Mindfulness is the ability to remain aware of your inner-self, exterior surroundings, and everything in between. Through your inner-wisdom and exterior senses, you can better regulate your life and live it more fully. What’s more, you becoming more mindful naturally creates the desire to be more generous.
In fact, read 5 Daily Practices to Transform Your Outlook on Life to get started on transforming your mindfulness.
Here are some actions you can take to become more generous:
1. Focus on the Benefits of Generosity
While this may be a “thinking” activity, you may be able to see that generosity is more than taking action. It’s about feeling like you can make a difference, and that you are making a positive impact on other people’s lives in the world. One way you can “see” the benefits of generosity is to keep an eye out in your daily life for small acts of kindness. Look for it in other people. Be the person that commits those actions.
“Be the change that you wish to see in the world.”― Mahatma Gandhi
2. Practice Gratitude, Daily
You have more than you think. You know more than you give yourself credit for. Make a list of all the things that you are grateful for in your life. You can write it down on paper, type it on your computer, tap it into your phone, or simply sit for a few minutes and think. No matter how you “record” your list, take the time to make one. Here are some items you may find yourself adding to your gratitude list:
- Sugar in my coffee
- My roommates
- Monday phone calls with dad
- My coworker Karen
- The pilot of my flight
- Baked potatoes
“As we express our gratitude, we must never forget that the highest appreciation is not to utter words, but to live by them.”— John F. Kennedy
3. Give Before You Take
As you’ve read already, part of generosity is reciprocation. One needs to give first to then receive later. While this action of giving first may feel awkward, weird, or scary, it’s a great first step to becoming more generous.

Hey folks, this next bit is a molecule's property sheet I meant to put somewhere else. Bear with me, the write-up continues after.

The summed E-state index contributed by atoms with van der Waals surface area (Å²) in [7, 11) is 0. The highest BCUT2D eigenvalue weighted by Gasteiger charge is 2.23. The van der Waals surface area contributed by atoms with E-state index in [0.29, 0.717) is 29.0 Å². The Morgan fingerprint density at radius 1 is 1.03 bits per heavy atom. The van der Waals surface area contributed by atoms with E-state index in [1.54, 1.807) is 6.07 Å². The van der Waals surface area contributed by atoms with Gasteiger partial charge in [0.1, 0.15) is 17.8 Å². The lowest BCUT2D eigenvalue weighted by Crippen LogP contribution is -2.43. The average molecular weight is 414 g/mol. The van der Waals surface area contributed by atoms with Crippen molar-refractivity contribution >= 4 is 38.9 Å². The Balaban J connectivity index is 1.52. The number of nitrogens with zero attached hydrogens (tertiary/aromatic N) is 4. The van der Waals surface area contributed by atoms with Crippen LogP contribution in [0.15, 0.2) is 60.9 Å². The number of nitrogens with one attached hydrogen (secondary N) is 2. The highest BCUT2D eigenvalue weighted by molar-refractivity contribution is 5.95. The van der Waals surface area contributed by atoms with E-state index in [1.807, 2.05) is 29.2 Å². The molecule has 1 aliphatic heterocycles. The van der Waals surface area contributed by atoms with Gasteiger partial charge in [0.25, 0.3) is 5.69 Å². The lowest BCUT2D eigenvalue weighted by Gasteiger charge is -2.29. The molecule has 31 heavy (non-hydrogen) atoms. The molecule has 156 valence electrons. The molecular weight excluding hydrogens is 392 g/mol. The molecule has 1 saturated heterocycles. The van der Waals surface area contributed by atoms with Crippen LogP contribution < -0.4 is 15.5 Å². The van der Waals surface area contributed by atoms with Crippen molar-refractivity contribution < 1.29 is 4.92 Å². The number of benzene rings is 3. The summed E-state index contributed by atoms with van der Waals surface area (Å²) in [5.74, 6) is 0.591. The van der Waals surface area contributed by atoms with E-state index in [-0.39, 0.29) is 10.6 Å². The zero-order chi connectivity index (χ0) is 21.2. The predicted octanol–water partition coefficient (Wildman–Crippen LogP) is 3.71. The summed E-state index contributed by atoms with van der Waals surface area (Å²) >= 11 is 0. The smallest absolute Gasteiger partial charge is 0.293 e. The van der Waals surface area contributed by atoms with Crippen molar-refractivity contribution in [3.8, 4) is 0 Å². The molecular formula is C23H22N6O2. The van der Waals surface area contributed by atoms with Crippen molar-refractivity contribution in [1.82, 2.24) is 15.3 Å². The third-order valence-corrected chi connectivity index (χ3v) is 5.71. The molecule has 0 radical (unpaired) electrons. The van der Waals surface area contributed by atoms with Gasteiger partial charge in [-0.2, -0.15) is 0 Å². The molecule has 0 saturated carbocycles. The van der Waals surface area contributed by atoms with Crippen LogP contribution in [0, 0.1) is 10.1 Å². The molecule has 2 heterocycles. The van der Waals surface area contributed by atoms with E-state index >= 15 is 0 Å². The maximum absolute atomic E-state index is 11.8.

Giving first can take many forms. For some, it’s giving a compliment to someone they care about. For others, it’s giving back to the community. Take that first courageous step and give first.
“Remember that the happiest people are not those getting more, but those giving more.”― H. Jackson Brown Jr.
4. Support a Cause You Believe in
You may have a cause, charity, or movement that you believe. One way to be generous is to volunteer your time with these groups or organizations. Help advance the mission as an advocate. Another way you can support a cause is to donate; it doesn’t have to be a lot either. Even a $1 donation can make a difference.
“We make a living by what we get. We make a life by what we give.”― Winston S. Churchill
5. Invest in Someone You Believe in
You may not prefer to volunteer or donate to causes and/or organizations. Instead, you can find someone you look up to, admire, and/or respect to support them and their mission in life. Those who are doing good in the world do need help. You can be generous with your time, money, emotions, and more to help this one person advance their positive impact through the world.
“When we give cheerfully and accept gratefully, everyone is blessed.”― Maya Angelou
Create More Generosity in Your Life Today!
As you journey through life, generosity can play a key role in how you feel and think about the world around you. It can also affect how you think about yourself. You can make a difference in the world, and you can train your ability to be more generous. If you’re not sure how to do this, find a therapist near you.
Here are the key takeaways from this article:
- Focus on the Benefits of Generosity
- Practice Gratitude, Daily
- Give Before You Take
- Support a Cause You Believe in
- Invest in Someone You Believe in